More information about the film can be found on the Natural History Museum's website, and some of our other work on virtual graphics is described on the R&D website.


  • Comment number 1.

    I have a deep respect for Sir David Attenborough. So when he writes, speaks , films, I pay attention.
    ‘Who do you think you really are? features completely unique film making technology to tell the story of how we evolved from the simplest living creatures, and how we share our DNA with a huge variety of life."
    Of course these is true, as far as it goes.
    But I'm disappointed that Sir David has failed to address that whalloping hole in our so-called evolution. I speak of "the missing link". This being cannot be found, and will not be found, though the search has been literally endless.
    My beliefs re human evolution has come from "The Earth Chronicals", the series of books written by Zechariah Sitchin - who unfortunately just passed in October, 2010.
    I think that "evolution" as such cannot explain the huge leap that humankind made from beings like homo erectus to beings like homo sapiens sapiens. This leap did not evolve. Evolution takes far more time - millions of years.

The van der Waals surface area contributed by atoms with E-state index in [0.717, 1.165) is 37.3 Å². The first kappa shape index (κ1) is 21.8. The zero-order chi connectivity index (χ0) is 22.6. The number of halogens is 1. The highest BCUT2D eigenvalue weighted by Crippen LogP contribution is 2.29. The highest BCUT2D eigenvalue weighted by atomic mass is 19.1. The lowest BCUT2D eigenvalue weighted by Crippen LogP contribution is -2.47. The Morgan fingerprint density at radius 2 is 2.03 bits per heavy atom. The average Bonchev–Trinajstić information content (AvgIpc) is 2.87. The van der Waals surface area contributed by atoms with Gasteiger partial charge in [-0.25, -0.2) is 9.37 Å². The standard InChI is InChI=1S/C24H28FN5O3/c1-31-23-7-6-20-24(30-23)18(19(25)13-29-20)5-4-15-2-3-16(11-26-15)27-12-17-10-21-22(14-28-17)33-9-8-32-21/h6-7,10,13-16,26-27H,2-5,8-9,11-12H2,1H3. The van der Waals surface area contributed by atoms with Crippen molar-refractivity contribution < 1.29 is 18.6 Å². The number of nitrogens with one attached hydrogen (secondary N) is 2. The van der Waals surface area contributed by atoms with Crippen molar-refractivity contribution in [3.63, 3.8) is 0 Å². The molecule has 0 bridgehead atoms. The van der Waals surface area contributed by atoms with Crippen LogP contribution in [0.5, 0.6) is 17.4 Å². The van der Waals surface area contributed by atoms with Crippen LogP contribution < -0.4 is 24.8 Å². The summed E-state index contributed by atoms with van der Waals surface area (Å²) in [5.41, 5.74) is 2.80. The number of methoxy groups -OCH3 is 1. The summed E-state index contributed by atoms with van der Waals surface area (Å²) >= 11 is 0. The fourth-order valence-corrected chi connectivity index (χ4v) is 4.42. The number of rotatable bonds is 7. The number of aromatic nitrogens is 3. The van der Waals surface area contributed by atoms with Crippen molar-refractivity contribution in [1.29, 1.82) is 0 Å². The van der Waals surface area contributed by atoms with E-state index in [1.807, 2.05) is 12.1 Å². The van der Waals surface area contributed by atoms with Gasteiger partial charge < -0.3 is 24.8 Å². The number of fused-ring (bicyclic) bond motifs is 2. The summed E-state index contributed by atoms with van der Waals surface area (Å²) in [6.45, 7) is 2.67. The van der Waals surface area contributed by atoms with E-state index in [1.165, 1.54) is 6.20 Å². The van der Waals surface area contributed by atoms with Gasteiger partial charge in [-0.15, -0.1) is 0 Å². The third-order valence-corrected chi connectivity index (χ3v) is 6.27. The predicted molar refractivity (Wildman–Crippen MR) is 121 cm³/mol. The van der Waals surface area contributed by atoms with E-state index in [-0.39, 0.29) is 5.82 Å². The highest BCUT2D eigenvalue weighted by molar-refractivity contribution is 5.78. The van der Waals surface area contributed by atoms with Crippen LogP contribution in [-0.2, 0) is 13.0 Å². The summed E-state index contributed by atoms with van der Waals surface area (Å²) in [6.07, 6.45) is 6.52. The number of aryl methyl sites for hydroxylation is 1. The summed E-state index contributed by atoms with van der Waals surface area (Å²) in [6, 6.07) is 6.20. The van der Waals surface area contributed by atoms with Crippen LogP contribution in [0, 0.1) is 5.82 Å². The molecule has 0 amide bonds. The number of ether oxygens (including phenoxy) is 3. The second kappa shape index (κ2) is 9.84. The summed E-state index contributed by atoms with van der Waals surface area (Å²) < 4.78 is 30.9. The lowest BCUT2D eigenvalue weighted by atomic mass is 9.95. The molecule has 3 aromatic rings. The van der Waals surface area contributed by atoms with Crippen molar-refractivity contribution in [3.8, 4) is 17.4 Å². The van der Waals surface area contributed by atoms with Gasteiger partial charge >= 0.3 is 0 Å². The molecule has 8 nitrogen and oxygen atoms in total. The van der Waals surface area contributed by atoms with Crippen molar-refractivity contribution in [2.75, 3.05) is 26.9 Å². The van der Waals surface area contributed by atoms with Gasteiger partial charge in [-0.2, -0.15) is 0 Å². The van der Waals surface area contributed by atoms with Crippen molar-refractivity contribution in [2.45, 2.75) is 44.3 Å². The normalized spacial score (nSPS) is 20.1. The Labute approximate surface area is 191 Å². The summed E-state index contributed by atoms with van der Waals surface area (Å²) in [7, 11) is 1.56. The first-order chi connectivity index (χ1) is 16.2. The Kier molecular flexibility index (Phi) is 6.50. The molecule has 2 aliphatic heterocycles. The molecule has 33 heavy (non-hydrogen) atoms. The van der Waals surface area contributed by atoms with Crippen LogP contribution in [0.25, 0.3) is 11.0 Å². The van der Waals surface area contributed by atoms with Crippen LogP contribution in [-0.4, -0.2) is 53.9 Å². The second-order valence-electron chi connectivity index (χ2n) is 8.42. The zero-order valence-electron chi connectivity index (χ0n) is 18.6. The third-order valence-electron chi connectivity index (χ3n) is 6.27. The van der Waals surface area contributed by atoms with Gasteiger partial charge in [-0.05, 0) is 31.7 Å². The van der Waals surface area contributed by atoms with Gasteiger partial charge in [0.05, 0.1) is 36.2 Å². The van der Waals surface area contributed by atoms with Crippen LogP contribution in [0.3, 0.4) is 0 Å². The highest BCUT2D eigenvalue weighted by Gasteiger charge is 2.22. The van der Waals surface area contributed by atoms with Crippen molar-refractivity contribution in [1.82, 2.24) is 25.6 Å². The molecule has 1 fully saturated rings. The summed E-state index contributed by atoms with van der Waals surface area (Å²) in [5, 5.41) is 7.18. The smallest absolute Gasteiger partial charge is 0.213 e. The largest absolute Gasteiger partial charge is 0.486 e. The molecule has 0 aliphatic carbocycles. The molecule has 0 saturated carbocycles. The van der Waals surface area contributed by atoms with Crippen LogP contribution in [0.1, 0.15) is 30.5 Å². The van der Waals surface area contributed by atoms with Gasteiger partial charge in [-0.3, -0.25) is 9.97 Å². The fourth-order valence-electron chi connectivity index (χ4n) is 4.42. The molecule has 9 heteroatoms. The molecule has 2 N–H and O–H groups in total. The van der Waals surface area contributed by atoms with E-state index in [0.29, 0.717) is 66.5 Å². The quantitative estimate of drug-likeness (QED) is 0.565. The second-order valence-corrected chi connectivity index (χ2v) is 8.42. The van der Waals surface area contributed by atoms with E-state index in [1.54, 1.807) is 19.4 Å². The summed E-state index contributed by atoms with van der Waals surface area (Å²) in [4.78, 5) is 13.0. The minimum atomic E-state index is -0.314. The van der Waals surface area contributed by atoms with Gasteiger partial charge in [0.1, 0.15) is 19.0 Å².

Yet homo sapiens sapiens sprang up overnight! So what interfered with our natural evolution?
    I believe that Zechariah Sitchin's explanation and research is correct and will come to be seen as correct.
    Sir David, have you read the Earth Chronicles?
    I would give anything to see Sitchin's theories brought to life.
    In the meantime, thanks for a film that I wish I could say I buy into, but I simply can't. It just does not explain the leap that humankind's evolition took about 300,000 years ago.

    These handsets are windows into the past. Augmented reality allows computer generated images of Coelophysis, Homo erectus and an intricate tree of life to appear as if they are in the studio with you. They can be followed around, highlighting a unique life-like presence in the studio.

    During the film scientists also give you virtual gifts. At home you can sign in to www.nhm.ac.uk/natureplus to access gifts and a rich resource of additional information, including augmented reality clips and forums discussing Who do you think you really are?

    Who do you think you really are? is shown in the Attenborough Studio where innovative technology, Museum specimens, live animals, spectacular natural history film footage and Museum scientists come together to create an inspiring programme of free daily films and live events.

    Share this

  • Comment number 2.

    This would be more impressive if the audience wore some sort of goggles. It would then have a realism that must be completely missing from the experience with the tablet style device.
    The technology is there.

  • Comment number 3.

    Hi Kit, You're quite right that 3d imagery using glasses is widely available, but it is worth noting that this particular installation is doing something quite different to that sort of technology, in that it allows the viewer to experience the presence of animated elements throughout the space. A screen based technology would only really work for an audience sat facing a single screen, these tablets though put animated objects in the middle of the auditorium.

  • Comment number 4.